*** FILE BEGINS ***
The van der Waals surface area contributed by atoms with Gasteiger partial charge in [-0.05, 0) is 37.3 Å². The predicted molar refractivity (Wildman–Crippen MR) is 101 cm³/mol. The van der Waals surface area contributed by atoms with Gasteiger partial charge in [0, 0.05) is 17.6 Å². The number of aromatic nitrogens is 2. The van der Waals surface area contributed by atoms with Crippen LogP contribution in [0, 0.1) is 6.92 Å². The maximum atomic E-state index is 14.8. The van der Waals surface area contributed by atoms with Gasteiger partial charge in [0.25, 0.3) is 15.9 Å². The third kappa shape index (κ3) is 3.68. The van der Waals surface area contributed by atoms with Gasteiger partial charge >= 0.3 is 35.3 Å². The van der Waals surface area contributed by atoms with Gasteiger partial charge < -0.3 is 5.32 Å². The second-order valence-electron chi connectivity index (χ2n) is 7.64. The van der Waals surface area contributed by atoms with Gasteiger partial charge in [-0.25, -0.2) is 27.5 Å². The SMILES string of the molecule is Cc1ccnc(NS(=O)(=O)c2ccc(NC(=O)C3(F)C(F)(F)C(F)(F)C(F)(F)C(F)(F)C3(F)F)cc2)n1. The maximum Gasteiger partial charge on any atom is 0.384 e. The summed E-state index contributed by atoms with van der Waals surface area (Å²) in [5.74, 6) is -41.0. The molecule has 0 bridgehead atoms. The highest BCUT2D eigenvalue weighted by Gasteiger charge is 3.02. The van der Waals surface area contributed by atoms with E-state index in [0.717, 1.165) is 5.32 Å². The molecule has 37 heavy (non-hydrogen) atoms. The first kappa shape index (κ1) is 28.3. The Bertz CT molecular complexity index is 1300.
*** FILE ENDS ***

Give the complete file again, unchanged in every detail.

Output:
The van der Waals surface area contributed by atoms with Gasteiger partial charge in [-0.05, 0) is 37.3 Å². The predicted molar refractivity (Wildman–Crippen MR) is 101 cm³/mol. The van der Waals surface area contributed by atoms with Gasteiger partial charge in [0, 0.05) is 17.6 Å². The number of aromatic nitrogens is 2. The van der Waals surface area contributed by atoms with Crippen LogP contribution in [0, 0.1) is 6.92 Å². The maximum atomic E-state index is 14.8. The van der Waals surface area contributed by atoms with Gasteiger partial charge in [0.25, 0.3) is 15.9 Å². The third kappa shape index (κ3) is 3.68. The van der Waals surface area contributed by atoms with Gasteiger partial charge >= 0.3 is 35.3 Å². The van der Waals surface area contributed by atoms with Gasteiger partial charge < -0.3 is 5.32 Å². The second-order valence-electron chi connectivity index (χ2n) is 7.64. The van der Waals surface area contributed by atoms with Gasteiger partial charge in [-0.25, -0.2) is 27.5 Å². The SMILES string of the molecule is Cc1ccnc(NS(=O)(=O)c2ccc(NC(=O)C3(F)C(F)(F)C(F)(F)C(F)(F)C(F)(F)C3(F)F)cc2)n1. The maximum Gasteiger partial charge on any atom is 0.384 e. The summed E-state index contributed by atoms with van der Waals surface area (Å²) in [5.74, 6) is -41.0. The molecule has 0 bridgehead atoms. The highest BCUT2D eigenvalue weighted by Gasteiger charge is 3.02. The van der Waals surface area contributed by atoms with E-state index in [0.717, 1.165) is 5.32 Å². The molecule has 37 heavy (non-hydrogen) atoms. The first kappa shape index (κ1) is 28.3. The Bertz CT molecular complexity index is 1300.